- May 8, 2010
"The face you burned is the face I love ...I am alive and flourishing". These words are by Laxmi, an acid attack survivor who is in the US to receive the International Women of Courage award. She has left the Americans impressed with her passion and guts.
What's more encouraging is that Laxmi has got a springboard for a career in television, her childhood dream. She is about to enter a new, liberating phase in her life by acting as an anchor with a news channel. She will host an audience-based show which will be aired weekly, and has successfully shot three episodes.
"As a teenager she would look into the mirror for hours and say she wanted to come on TV. However, her dream was shattered when a man threw acid on her face at Khan Market in 2005. It took years for her to come out of the shadow and face the world. She did that bravely, but the dream had virtually got buried," says her mother.
In December last year she got an offer from a private news channel. At first it seemed a crude joke, for she could not believe that somebody would want a woman with a scarred face to present news.
"She was in tears when she got to know that her employer was in earnest. She said that she had thought it impossible to even think of this career. I assured her that she could do it and asked her to take the offer if she was mentally and physically prepared for it," said a family member. When Laxmi rose to the challenge, she knew it was a tough road ahead. She underwent just one week of training before shooting for her first episode. She trained for about five hours daily and learnt how to carry herself before the camera, pose questions and take the show forward.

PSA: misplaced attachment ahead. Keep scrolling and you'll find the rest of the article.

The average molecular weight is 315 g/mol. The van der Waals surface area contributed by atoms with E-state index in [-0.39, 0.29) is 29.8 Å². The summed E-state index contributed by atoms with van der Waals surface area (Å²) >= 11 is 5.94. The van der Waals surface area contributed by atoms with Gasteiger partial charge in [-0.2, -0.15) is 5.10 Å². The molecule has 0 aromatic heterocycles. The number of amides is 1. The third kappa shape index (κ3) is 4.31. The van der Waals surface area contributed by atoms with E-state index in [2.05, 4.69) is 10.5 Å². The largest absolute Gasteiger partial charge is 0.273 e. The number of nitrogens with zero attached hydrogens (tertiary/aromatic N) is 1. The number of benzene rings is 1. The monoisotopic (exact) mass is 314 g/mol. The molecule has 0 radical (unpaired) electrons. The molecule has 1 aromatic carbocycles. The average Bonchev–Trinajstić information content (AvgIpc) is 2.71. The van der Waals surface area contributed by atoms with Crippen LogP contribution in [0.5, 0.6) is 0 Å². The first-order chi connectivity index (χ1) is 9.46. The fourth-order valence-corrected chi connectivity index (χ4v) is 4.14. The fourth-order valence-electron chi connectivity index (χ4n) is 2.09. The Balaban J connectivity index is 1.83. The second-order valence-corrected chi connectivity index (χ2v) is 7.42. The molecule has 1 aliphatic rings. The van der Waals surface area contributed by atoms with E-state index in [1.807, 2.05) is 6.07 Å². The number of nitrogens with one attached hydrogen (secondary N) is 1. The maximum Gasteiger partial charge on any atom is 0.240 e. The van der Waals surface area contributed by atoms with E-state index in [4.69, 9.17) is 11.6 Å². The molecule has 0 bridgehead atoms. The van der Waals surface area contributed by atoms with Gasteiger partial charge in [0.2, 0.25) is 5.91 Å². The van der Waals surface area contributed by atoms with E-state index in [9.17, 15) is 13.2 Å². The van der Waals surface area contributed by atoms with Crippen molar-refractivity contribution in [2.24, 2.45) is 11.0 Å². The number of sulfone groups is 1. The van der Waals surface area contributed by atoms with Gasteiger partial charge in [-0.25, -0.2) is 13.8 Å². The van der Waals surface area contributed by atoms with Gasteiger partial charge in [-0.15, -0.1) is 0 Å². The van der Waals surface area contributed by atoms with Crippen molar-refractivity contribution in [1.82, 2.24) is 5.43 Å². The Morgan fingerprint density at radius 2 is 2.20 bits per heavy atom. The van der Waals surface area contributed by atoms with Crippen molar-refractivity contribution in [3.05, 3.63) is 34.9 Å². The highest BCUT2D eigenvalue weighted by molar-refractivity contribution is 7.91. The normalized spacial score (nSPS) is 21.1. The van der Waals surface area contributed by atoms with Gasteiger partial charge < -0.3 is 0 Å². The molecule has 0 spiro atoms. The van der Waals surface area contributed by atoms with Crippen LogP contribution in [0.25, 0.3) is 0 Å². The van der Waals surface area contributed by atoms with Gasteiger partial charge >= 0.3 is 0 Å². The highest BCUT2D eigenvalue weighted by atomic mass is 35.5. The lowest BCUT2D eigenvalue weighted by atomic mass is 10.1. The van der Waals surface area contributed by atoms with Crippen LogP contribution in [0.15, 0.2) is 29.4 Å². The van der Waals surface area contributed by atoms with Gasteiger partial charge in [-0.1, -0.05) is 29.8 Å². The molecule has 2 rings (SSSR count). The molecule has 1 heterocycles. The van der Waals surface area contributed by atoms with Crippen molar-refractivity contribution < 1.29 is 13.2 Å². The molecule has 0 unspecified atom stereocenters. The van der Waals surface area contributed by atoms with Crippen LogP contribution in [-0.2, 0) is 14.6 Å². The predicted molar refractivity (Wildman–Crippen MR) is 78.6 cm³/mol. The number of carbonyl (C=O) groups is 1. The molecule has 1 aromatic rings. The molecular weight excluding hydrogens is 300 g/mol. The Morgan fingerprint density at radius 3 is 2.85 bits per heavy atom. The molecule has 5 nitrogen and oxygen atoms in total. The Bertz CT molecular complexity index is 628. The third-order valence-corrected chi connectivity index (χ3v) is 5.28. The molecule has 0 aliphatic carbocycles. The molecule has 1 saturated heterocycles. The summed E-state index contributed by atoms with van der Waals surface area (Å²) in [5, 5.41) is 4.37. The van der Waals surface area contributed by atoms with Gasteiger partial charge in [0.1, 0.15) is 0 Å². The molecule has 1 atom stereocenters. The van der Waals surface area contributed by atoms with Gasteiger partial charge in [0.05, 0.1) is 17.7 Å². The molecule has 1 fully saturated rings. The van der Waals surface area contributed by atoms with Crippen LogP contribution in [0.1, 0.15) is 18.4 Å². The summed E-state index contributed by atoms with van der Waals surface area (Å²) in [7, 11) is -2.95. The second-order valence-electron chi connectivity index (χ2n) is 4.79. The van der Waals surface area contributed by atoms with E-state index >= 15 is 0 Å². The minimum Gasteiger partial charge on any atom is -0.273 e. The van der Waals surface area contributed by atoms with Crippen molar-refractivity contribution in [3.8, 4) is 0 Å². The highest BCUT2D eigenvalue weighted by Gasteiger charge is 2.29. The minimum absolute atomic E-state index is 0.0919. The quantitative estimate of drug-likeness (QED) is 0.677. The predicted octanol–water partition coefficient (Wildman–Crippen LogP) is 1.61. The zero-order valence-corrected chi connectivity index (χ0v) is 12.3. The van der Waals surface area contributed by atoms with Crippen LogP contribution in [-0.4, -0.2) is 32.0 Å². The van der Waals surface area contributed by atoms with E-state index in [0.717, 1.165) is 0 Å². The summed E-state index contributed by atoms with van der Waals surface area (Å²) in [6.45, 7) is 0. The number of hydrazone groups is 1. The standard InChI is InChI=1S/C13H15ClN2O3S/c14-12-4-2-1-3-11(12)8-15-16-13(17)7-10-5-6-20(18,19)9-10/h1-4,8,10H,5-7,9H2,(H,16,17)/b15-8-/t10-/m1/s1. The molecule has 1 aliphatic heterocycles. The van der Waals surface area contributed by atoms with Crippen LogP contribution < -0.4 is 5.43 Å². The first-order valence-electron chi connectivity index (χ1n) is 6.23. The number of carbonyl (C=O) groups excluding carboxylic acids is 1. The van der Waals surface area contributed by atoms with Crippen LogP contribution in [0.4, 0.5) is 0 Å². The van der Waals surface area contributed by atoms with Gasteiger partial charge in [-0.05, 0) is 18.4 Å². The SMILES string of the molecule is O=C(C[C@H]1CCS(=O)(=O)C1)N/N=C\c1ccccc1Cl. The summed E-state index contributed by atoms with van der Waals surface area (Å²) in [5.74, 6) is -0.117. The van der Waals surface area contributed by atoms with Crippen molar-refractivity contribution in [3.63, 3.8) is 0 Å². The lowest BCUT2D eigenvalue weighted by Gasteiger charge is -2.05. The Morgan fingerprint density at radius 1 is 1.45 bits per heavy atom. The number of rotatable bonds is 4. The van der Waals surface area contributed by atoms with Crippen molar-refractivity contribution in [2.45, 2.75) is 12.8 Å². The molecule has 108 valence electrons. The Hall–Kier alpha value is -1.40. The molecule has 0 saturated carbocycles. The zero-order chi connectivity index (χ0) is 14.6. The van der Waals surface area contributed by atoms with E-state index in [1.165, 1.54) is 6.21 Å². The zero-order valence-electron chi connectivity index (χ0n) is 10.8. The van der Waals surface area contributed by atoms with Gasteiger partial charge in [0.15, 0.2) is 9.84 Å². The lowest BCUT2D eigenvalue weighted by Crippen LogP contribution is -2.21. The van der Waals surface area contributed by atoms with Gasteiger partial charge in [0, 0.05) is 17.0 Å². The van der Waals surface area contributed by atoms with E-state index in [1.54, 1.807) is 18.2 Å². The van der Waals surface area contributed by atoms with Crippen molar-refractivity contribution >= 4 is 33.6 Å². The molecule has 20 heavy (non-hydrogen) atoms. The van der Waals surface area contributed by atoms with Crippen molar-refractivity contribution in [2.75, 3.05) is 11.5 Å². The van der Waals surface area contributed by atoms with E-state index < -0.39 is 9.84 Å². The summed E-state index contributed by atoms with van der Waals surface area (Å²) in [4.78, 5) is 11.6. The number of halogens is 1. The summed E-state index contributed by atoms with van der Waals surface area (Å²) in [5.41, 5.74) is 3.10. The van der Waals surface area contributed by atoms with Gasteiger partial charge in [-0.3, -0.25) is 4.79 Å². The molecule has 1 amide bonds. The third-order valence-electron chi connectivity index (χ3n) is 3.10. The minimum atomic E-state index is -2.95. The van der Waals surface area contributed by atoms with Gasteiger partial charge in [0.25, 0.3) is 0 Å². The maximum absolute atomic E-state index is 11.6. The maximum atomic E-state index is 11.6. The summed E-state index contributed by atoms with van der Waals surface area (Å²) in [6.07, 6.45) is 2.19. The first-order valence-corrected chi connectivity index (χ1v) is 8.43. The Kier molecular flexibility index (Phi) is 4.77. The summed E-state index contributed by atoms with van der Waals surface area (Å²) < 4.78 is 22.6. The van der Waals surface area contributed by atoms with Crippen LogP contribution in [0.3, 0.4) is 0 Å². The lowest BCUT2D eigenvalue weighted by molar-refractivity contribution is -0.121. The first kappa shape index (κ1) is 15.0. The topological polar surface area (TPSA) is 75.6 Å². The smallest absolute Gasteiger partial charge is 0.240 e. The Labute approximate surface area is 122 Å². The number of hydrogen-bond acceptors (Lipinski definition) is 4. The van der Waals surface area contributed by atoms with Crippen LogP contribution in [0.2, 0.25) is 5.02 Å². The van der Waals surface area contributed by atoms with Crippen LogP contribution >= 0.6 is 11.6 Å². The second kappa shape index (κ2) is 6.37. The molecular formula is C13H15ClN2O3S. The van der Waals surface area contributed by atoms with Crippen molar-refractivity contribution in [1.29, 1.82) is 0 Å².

"She was trembling before the first shoot. I convinced her she was equal to it. And believe me, it was a cakewalk for her. She did it well," a colleague said.
Life is slowly getting better for Laxmi, who has also been praised by the US first lady Michelle Obama. She is in a live-in relationship with an acid attack activist, and hopes for a bright future. "We have decided not to get married as we don't believe in the institution of marriage. I respect the courage she has shown in fighting her way till here. I also thank her employers for giving her this opportunity," says Alok Dixit,her partner.
Laxmi has also written a poem describing her ordeal, and goes on to narrate how the man who threw acid at her was as brutal as the acid itself. She concludes by talking of how she has weathered her ordeal and begun a prosperous life.
What a heart warming story of a girl who would have remained a nameless victim in her home country India. People are quick to criticise the US for perceived slights to their national honour but where else would a girl go from a helpless victim to a TV host?